Accusations of rorting the rules became the bitter language of schoolboy rugby, particularly in Auckland where boycotts were threatened and one school was temporarily kicked out of the 1A competition due to their recruitment policy. “It’s a serious issue and it needs a serious response,” Mount Albert Grammar School principal Patrick Drumm said of banishing St Kentigern College. “We needed to take a strong leadership stand as a recruitment strategy like this is not what school sport should be about. The integrity and credibility of the competition is challenged by targeting elite players from around the country. We felt the time was right to try to have a moral and ethical discussion and while we had a positive meeting with King’s [College] that wasn’t the case with St Kents.”

King’s vs Grammar is a highlight of the Auckland high school rugby calendar (Photo: Fiona Goodall/Getty Images)

While the squabbling could come across as petty and at times reeked of jealousy from the state schools that were losing their primacy, it obscured an important fact: the talent produced by schools was getting ever more thin and homogenised.

That might sound counter intuitive. If more schools, particularly wealthy schools, were trying to get better, shouldn’t that raise all boats?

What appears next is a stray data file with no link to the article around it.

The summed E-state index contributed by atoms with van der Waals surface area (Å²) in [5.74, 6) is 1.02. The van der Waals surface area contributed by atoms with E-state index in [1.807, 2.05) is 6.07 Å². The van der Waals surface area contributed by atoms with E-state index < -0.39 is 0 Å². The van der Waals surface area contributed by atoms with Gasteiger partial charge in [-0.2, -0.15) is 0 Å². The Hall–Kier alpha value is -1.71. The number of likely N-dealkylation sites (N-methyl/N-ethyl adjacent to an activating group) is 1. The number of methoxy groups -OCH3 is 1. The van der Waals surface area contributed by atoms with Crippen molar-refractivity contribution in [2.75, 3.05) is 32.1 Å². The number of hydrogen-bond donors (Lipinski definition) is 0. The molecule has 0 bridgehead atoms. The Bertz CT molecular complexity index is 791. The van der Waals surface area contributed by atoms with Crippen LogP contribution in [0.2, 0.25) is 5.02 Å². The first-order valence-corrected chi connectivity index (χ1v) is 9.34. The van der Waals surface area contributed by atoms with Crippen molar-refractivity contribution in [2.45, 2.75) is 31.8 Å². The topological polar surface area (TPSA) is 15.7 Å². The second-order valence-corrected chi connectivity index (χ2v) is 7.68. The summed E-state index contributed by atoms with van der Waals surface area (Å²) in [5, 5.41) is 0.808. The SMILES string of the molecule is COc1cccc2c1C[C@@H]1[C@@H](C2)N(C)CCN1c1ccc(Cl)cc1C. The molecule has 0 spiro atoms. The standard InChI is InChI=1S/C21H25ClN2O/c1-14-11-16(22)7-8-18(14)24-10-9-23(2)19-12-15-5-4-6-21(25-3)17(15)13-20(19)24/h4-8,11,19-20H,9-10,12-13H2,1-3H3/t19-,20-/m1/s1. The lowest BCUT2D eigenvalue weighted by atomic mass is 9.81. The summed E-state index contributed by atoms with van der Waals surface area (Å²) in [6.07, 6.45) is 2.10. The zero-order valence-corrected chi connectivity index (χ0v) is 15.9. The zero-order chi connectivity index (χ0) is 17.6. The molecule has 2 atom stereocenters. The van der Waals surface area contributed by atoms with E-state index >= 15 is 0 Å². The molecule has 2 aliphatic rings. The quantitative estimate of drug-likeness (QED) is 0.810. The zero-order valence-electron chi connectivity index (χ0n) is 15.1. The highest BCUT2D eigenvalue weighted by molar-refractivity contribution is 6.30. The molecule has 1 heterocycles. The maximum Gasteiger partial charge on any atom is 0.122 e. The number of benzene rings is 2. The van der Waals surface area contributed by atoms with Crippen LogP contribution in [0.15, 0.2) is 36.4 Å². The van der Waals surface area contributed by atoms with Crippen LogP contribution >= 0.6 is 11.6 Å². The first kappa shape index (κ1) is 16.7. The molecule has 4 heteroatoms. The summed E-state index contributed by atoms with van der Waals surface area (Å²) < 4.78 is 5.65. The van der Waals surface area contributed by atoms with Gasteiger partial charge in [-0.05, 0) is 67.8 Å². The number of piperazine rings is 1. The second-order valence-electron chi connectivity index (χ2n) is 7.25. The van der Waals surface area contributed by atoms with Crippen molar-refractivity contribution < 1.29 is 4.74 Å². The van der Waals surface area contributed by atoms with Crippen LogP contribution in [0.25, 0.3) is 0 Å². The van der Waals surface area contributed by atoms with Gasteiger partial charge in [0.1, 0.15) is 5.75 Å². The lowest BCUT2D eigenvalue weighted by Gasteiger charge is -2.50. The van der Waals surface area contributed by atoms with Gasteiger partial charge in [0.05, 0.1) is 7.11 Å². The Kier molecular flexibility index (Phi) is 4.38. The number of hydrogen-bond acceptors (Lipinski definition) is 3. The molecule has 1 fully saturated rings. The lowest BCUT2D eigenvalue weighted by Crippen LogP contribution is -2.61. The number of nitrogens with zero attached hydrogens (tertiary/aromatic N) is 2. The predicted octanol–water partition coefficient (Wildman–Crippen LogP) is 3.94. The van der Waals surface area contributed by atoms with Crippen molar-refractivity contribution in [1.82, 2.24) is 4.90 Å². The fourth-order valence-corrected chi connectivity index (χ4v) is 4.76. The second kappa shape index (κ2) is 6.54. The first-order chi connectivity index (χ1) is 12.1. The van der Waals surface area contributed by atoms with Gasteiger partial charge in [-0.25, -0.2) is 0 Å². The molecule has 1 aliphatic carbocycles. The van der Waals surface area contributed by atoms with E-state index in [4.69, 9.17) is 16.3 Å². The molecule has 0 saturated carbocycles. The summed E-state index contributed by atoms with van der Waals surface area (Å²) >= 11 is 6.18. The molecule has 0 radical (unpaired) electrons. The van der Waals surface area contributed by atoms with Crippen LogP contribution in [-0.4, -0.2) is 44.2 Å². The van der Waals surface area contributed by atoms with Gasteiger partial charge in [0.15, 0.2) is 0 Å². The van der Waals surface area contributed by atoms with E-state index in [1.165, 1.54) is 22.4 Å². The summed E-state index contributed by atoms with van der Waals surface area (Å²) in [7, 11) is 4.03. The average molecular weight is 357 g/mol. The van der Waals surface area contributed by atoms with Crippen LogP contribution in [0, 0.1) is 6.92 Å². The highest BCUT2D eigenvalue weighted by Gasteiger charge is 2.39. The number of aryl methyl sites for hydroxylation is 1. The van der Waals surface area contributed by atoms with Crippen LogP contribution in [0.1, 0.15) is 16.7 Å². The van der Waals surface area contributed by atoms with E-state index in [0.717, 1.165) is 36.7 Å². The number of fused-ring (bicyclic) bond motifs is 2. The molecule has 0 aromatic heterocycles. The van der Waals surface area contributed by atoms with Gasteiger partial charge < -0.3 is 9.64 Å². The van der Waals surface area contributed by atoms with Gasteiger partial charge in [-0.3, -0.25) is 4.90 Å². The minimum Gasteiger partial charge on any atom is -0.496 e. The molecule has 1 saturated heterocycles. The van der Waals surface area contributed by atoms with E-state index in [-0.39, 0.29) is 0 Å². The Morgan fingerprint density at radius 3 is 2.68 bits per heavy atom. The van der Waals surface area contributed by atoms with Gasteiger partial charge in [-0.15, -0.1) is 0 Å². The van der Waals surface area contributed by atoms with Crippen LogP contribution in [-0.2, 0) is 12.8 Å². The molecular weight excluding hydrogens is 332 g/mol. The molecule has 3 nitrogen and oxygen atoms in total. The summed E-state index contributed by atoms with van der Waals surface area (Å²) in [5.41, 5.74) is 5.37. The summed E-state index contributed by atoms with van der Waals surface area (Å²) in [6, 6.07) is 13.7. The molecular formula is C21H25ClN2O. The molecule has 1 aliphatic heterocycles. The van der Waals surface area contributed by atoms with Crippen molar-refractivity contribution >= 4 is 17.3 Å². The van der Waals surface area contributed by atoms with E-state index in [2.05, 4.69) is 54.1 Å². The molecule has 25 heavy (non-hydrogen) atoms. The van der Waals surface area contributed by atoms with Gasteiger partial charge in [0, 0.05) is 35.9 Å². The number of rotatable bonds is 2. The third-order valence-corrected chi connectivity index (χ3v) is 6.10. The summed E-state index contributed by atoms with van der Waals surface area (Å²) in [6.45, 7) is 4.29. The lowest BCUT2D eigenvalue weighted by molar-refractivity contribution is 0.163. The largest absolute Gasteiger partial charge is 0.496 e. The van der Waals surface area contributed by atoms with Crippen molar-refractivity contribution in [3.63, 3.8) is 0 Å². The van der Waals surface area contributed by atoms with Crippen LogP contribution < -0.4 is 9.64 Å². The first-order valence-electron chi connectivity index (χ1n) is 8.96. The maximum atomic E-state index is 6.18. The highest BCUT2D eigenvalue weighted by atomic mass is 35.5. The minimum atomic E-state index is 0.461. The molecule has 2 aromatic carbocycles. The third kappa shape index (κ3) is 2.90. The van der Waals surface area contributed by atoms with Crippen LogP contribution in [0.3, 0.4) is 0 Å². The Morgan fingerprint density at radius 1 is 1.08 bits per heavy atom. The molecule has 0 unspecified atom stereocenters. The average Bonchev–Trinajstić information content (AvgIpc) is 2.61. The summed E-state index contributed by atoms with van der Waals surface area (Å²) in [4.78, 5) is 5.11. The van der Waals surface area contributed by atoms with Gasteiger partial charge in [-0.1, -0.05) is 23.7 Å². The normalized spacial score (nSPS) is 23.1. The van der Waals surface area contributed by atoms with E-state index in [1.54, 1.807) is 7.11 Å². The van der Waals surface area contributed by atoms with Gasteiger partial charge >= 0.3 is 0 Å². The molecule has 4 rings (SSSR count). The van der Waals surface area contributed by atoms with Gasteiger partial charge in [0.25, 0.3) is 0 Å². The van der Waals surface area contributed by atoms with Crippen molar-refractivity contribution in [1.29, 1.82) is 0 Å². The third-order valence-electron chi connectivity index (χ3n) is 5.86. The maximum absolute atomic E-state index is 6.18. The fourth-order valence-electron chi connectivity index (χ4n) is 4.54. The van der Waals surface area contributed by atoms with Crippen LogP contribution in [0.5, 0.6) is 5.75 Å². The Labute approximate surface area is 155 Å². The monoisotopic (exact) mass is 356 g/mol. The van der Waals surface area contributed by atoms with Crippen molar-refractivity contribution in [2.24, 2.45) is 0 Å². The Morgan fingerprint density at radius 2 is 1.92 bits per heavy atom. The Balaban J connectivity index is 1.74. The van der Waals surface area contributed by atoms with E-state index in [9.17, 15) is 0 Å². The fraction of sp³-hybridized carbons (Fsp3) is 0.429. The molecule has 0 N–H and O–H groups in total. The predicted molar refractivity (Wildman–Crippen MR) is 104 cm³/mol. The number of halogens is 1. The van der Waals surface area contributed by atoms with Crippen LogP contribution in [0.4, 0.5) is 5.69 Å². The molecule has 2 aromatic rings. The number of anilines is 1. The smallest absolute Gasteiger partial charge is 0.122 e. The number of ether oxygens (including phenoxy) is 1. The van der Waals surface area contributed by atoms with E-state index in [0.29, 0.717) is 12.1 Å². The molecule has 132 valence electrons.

No, it actually had the opposite effect.

A select few schools that had either the resources or the historic back story became semi-professional first XV environments. The rest gave up. This was predicted by then Kelston Boys’ High School principal Brian Evans. “There was a time when you’d get All Blacks out of [low-decile state schools]. I think that will become a thing of the past, unfortunately. [The] sport is simply dying in some schools. It’s expensive and they don’t have the resources to compete so they give up – and I am not going to sit here and blame them.”

The amount of secondary schoolboy rugby teams in the past decade has plummeted. Some schools in Auckland with decent-sized rolls no longer field a single team in any grade.

Those that are coming out of the moneyed programs are good players with good physiques who have had good coaching. I would describe them as perfectly fine off-the-rack professional players in waiting. They’re not weak or cosseted as Jones suggests, but they rarely have the sort of x-factor that is then honed and matured at club and then provincial level.